Videos by American Songwriter
“A Change Is Gonna Come” | Written by Sam Cooke
When Bettye LaVette performed “A Change Is Gonna Come,” in duet with Jon Bon Jovi, at the first inaugural concert for President Obama, a new generation of listeners was introduced to a classic composition by one of the most influential writers and vocalists in pop history, Sam Cooke. In the 45 years since it was first released, “Change” has grown into an anthem of the civil rights movement, an epitaph for a great performer, and an iconic piece of music. Few works have been as eloquent in their depiction of triumph over adversity (“there’s been times that I thought I couldn’t last for long/But now I think I’m able to carry on”), and indeed the history behind “A Change Is Gonna Come” is every bit as interesting, and conflicted, as the song itself.
For starters, radio listeners in 1965 were not even able to hear the whole song. In his writing of “Change” Sam Cooke had been inspired by “Blowin’ in the Wind,” the 1963 protest song by Bob Dylan. At the time Cooke, a gospel music veteran whose creamy voice and good looks had carried him to pop crossover fame, was longing to explore something more serious in his music. This new sense of urgency, the desire to make a political statement, was manifested in one of “Change’s” most striking lines: “I go to the movies and I go downtown/But somebody keeps telling me, don’t hang around.” But according to Cooke’s business partner, gospel vocalist J.W. Alexander (speaking in Peter Guralnick’s 1986 book, Sweet Soul Music), the potentially controversial line was cut when “Change” was issued posthumously as a single in late 1964. Only long-playing album buyers heard the full version, with politicized lyrics intact. Ironically, those in charge of promoting “Change” subjected it to the same inequitable standards Cooke had meant to criticize.
In addition, Cooke’s sudden and tragic death ensured that “Change” was already imbued with an elegiac air by the time it was released. To date, no one is quite sure what happened that night on December 11, 1964, when Cooke was shot to death at the Hacienda Motel in a downtrodden section of Los Angeles. Biographer Guralnick clearly believes that, rather than being linked to a deliberate plot to kill an African-American singer who had become too successful for his own good (as some have argued), Cooke’s murder came as the combined result of a fast lifestyle and bad timing. Still, the questions and conspiracy theories remain, and they lend poignancy to another of “Change’s” memorable lines: “It’s been too hard living, but I’m afraid to die/Cause I don’t know what’s up there, beyond the sky.” Sam Cooke was only 33.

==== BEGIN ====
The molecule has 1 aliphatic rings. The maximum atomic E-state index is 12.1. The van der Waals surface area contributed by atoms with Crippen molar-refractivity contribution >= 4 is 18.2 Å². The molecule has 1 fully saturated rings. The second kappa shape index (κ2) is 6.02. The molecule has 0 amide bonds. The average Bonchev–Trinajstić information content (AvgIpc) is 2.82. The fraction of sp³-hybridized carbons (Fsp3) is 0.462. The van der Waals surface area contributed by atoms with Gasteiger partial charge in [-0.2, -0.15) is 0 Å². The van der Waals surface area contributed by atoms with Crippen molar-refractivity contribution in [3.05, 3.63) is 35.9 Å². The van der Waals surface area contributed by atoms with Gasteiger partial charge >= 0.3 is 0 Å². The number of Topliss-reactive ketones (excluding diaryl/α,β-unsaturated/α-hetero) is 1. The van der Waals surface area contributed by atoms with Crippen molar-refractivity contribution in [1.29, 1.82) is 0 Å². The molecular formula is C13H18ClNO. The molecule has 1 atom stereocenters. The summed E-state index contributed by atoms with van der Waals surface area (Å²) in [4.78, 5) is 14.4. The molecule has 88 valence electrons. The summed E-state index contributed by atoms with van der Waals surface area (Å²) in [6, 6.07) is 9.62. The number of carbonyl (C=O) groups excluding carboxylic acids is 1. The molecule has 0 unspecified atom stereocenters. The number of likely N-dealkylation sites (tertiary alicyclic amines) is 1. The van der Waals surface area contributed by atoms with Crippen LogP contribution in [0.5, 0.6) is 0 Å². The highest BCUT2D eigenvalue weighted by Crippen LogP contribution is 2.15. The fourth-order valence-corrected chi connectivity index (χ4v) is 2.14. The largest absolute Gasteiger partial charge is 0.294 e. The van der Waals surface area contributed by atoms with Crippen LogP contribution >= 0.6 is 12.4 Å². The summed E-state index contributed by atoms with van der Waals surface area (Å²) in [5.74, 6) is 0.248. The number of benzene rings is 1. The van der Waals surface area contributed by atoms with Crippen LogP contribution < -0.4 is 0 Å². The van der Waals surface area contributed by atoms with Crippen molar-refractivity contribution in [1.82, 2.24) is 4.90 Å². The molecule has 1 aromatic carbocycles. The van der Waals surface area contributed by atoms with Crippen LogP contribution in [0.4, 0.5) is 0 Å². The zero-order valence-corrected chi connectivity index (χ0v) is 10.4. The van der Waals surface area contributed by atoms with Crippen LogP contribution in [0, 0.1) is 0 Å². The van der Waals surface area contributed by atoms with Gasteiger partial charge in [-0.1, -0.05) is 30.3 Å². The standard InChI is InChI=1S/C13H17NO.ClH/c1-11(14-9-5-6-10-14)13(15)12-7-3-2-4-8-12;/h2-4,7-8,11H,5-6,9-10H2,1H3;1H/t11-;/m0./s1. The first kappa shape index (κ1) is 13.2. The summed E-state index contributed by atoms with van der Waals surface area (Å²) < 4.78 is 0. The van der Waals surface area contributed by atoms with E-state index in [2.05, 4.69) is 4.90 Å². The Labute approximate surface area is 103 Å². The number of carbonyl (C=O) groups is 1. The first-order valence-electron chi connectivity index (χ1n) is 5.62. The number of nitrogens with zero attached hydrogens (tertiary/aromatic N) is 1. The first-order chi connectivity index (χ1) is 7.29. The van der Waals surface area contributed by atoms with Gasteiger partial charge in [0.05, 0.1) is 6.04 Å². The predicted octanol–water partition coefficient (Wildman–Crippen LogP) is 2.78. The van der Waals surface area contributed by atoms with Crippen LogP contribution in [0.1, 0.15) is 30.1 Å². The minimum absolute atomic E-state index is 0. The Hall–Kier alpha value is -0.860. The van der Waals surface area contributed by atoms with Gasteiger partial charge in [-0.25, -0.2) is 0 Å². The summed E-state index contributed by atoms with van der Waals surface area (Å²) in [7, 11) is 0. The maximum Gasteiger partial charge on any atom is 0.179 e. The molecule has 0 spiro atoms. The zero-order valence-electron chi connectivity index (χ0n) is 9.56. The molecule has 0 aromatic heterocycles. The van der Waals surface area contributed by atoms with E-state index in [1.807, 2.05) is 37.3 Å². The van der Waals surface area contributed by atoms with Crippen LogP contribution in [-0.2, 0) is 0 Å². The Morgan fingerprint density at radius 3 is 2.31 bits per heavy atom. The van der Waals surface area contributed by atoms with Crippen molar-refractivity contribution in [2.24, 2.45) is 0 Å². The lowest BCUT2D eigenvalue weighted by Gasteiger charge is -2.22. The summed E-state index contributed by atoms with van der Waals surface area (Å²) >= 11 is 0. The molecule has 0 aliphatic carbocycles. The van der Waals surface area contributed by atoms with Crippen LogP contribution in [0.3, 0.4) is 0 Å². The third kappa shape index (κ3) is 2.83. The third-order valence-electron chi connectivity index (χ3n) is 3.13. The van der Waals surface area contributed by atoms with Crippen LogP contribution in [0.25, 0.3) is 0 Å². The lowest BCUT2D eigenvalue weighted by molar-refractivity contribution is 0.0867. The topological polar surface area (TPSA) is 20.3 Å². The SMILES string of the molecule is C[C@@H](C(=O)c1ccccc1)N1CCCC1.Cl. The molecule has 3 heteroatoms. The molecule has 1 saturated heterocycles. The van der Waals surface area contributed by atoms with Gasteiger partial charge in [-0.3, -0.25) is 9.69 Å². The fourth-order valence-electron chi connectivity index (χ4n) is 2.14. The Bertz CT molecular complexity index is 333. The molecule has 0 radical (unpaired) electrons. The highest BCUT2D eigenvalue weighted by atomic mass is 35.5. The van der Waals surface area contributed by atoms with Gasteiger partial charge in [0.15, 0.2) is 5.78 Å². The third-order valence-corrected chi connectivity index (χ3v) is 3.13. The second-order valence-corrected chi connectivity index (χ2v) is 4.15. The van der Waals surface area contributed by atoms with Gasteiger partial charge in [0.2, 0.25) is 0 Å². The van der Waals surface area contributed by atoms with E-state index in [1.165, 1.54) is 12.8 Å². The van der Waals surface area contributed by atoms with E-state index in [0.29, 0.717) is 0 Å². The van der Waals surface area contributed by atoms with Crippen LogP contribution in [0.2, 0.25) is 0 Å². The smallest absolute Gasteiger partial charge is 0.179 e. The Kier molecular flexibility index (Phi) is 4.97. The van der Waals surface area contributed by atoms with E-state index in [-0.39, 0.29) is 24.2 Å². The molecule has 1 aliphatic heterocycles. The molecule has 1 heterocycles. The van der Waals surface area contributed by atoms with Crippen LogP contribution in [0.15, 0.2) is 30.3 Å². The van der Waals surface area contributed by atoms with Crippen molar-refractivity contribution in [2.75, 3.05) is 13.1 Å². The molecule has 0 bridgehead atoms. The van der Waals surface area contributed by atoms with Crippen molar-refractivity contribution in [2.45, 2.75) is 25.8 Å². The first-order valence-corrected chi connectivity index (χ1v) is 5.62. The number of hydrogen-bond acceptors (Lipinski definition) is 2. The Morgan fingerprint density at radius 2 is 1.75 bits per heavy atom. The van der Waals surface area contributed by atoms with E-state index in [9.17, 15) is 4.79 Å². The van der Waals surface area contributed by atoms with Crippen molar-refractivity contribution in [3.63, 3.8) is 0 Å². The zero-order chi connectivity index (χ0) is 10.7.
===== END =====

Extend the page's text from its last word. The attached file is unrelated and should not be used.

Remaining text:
From its initial release as a B-side (to the fun but largely forgettable “Shake”), “A Change Is Gonna Come” grew in stature slowly, building a reputation as the civil rights and other social movements reached full flowering in the years to come. In time it became a metaphor for human uplift, recast in numerous versions by artists as diverse as Aretha Franklin, the Nylons, and Israeli performer Anat Cohen. Few of these interpretations have been as moving, however, as LaVette’s rendition on the steps of the Lincoln Memorial the Sunday prior to Obama’s inauguration. For one thing, LaVette is one of the few contemporary rhythm & blues artists whose own career dates to the years of Cooke’s prime. She lived through the “package tours” in the South during the early 1960s, when African-American performers were turned away from whites-only hotels and other establishments (it was one such incident, in fact, which was said to inspire Cooke’s own writing of “Change”).
For another, LaVette brought to the song her own sense of improvisation, proving that a classic need not be frozen in time; its meaning can shift and deepen with the passage of years. She restored the once-contested line in her own way (“I used to try to go to the movies, and I’d try to go downtown, but somebody was always telling me, little girl, you can’t come around”) then sang “but I know change has come,” in acknowledgement of battles fought and, at least for now, won.